Human conversation is a complex mechanism with subtle nuances. It is hence an ambitious goal to develop artificial intelligence agents that can participate fluently in a conversation. While we are still far from achieving this goal, recent progress in visual question answering, image captioning, and visual question generation shows that dialog systems may be realizable in the not too distant future. To this end, a novel dataset was introduced recently and encouraging results were demonstrated, particularly for question answering. In this paper, we demonstrate a simple symmetric discriminative baseline, that can be applied to both predicting an answer as well as predicting a question. We show that this method performs on par with the state of the art, even memory net based methods. In addition, for the first time on the visual dialog dataset, we assess the performance of a system asking questions, and demonstrate how visual dialog can be generated from discriminative question generation and question answering.
Despite recent advances in Visual QuestionAnswering (VQA), it remains a challenge todetermine how much success can be attributedto sound reasoning and comprehension ability.We seek to investigate this question by propos-ing a new task ofrationale generation. Es-sentially, we task a VQA model with generat-ing rationales for the answers it predicts. Weuse data from the Visual Commonsense Rea-soning (VCR) task, as it contains ground-truthrationales along with visual questions and an-swers. We first investigate commonsense un-derstanding in one of the leading VCR mod-els, ViLBERT, by generating rationales frompretrained weights using a state-of-the-art lan-guage model, GPT-2. Next, we seek to jointlytrain ViLBERT with GPT-2 in an end-to-endfashion with the dual task of predicting the an-swer in VQA and generating rationales. Weshow that this kind of training injects com-monsense understanding in the VQA modelthrough quantitative and qualitative evaluationmetrics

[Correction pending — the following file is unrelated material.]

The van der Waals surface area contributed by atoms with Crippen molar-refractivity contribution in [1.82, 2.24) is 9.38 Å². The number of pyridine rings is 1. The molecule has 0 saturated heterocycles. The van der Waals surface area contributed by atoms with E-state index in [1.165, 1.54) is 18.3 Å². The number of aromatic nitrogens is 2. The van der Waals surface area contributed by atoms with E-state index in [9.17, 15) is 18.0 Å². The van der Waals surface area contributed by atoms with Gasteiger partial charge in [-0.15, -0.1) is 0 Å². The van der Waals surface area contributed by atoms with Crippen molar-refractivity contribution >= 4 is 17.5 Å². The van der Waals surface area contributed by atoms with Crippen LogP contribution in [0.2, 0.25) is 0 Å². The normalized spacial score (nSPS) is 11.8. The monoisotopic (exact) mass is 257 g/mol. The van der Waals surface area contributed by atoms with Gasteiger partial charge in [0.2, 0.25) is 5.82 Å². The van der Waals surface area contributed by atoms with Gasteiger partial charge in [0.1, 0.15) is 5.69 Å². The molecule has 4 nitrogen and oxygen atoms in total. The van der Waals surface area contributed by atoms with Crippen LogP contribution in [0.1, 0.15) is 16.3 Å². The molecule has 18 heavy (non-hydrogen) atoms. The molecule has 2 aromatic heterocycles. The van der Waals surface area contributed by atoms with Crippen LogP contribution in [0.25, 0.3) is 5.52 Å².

As a crucial component in task-oriented dialog systems, the Natural Language Generation (NLG) module converts a dialog act represented in a semantic form into a response in natural language. The success of traditional template-based or statistical models typically relies on heavily annotated data, which is infeasible for new domains. Therefore, it is pivotal for an NLG system to generalize well with limited labelled data in real applications. To this end, we present FewShotWoz, the first NLG benchmark to simulate the few-shot learning setting in task-oriented dialog systems. Further, we develop the SC-GPT model. It is pre-trained on a large set of annotated NLG corpus to acquire the controllable generation ability, and fine-tuned with only a few domain-specific labels to adapt to new domains. Experiments on FewShotWoz and the large Multi-Domain-WOZ datasets show that the proposed SC-GPT significantly outperforms existing methods, measured by various automatic metrics and human evaluations.